“How did you go bankrupt?” Bill asked.
“Two ways,” Mike said. “Gradually and then suddenly.”
Ernest Hemingway’s 1926 novel, The Sun Also Rises, shows us that things take time to develop. We may find ourselves one day to be bankrupt when in truth, if we care to look back, we would find that it had been happening for a long time.
The same is true of good ideas, those that are turned into commercially successful products. They seem to pop up from nowhere overnight and everyone wonders why they hadn’t thought of it. Some do, but that is very rare. Most ideas take a long time to develop. They develop slowly and then suddenly.
Part of this is that in itself an idea is nothing. Ideas are cheap and everyone can have them. What is hard and takes time is changing the ideas into reality. Not only has the idea to be realised into a tangible thing but it has to be available at a cost point that the market is prepared to pay. Thinking about something and making something are different things.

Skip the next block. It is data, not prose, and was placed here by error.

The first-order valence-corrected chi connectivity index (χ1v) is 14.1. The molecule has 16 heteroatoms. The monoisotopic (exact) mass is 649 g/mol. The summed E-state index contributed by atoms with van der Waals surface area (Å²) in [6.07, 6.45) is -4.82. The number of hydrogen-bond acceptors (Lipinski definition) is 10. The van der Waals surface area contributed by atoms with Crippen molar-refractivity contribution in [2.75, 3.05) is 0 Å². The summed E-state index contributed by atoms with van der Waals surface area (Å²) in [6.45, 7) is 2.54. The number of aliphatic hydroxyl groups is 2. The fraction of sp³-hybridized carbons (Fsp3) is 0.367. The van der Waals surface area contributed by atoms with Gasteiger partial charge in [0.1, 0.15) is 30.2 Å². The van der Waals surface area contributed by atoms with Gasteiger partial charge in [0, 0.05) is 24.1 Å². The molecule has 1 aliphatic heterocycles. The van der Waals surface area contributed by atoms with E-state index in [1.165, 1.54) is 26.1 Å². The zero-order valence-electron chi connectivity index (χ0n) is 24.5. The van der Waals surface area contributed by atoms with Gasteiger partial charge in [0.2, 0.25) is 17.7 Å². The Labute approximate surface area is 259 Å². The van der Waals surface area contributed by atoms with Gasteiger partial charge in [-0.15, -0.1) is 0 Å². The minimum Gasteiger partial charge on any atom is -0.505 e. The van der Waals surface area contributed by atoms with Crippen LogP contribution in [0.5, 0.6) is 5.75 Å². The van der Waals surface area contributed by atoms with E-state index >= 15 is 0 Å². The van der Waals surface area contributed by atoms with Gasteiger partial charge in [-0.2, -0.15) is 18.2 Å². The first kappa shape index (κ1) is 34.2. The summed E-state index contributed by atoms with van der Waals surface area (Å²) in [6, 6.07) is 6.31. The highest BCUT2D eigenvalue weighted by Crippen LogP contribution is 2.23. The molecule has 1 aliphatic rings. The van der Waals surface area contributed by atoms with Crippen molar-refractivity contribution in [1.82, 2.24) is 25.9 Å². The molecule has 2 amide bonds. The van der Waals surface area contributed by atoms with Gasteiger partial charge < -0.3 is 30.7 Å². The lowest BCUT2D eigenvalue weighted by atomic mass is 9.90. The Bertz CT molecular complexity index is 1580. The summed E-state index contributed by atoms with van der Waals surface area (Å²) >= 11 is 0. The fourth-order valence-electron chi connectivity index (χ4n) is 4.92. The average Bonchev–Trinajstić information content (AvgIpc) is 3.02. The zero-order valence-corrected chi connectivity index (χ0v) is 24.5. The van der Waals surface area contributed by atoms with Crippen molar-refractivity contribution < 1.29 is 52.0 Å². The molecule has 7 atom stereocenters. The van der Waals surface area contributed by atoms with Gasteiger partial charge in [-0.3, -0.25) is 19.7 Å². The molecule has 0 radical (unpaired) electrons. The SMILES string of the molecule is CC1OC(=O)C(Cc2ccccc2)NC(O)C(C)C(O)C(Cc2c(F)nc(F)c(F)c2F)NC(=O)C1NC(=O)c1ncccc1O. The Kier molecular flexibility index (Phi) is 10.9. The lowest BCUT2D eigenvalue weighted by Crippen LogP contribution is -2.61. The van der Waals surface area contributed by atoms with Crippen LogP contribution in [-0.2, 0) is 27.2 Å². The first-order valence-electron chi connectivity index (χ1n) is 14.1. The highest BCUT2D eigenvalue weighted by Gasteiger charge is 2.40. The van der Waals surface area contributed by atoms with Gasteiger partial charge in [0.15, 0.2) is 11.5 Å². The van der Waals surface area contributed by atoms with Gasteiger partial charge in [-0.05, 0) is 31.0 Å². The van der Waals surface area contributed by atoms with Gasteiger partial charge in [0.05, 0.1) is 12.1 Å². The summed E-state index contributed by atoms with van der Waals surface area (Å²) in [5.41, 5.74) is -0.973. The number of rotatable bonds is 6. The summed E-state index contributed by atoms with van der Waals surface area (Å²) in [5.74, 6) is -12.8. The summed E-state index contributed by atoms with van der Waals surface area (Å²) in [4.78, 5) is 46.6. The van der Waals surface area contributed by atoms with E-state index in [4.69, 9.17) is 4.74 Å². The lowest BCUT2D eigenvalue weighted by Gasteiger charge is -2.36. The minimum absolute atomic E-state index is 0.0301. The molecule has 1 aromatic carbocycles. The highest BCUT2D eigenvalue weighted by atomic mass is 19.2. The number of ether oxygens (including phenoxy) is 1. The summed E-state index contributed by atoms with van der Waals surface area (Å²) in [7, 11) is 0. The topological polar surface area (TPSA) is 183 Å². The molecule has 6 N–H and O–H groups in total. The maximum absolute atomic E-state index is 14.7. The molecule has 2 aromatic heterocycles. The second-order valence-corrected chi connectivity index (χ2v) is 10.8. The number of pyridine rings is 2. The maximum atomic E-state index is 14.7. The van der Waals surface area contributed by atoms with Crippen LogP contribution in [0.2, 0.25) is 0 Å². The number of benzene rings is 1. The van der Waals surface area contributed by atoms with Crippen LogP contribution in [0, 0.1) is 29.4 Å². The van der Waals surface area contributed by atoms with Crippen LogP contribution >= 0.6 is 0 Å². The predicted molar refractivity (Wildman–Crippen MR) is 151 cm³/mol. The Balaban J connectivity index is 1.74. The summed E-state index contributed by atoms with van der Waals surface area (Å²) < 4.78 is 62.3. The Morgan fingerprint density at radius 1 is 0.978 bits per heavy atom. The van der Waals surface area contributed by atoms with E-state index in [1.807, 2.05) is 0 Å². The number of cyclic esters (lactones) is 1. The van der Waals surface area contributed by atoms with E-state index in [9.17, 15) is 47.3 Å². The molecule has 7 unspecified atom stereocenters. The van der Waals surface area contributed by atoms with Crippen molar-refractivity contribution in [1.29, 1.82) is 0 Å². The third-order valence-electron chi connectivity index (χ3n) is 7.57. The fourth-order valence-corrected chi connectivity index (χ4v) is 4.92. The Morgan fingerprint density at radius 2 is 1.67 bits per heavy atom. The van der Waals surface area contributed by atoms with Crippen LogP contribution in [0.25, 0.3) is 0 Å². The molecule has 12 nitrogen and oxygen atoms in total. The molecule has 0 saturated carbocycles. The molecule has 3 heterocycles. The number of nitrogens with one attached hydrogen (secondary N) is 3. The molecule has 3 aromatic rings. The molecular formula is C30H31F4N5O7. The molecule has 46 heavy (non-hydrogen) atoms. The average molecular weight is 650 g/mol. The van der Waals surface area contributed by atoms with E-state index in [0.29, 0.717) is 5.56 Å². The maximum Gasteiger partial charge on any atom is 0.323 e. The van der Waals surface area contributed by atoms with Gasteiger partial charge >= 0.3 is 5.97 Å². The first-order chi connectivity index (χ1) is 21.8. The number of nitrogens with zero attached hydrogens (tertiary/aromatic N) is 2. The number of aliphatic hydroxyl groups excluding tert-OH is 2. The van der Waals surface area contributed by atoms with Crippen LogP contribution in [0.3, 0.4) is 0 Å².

Even then there is more to do. Your idea needs to be sold, conceptually and physically, and once off the ground needs to be financed, marketed and distributed. It is a rare person indeed who holds all of these skills and so one of the main reasons that ideas take so long to get up and running is that there are so many people to speak to, to enthuse, to persuade and to excite.
We tend to think that there is one person behind great ideas, a lone genius yet this is simply not true. Bringing ideas to fruition is very much a team sport and takes great effort by all concerned which is why the vast majority of ideas remain just that.
There are ideas that I have been working on for several years now. Gradually they are falling into place. One day I hope to look back and see how suddenly they arrived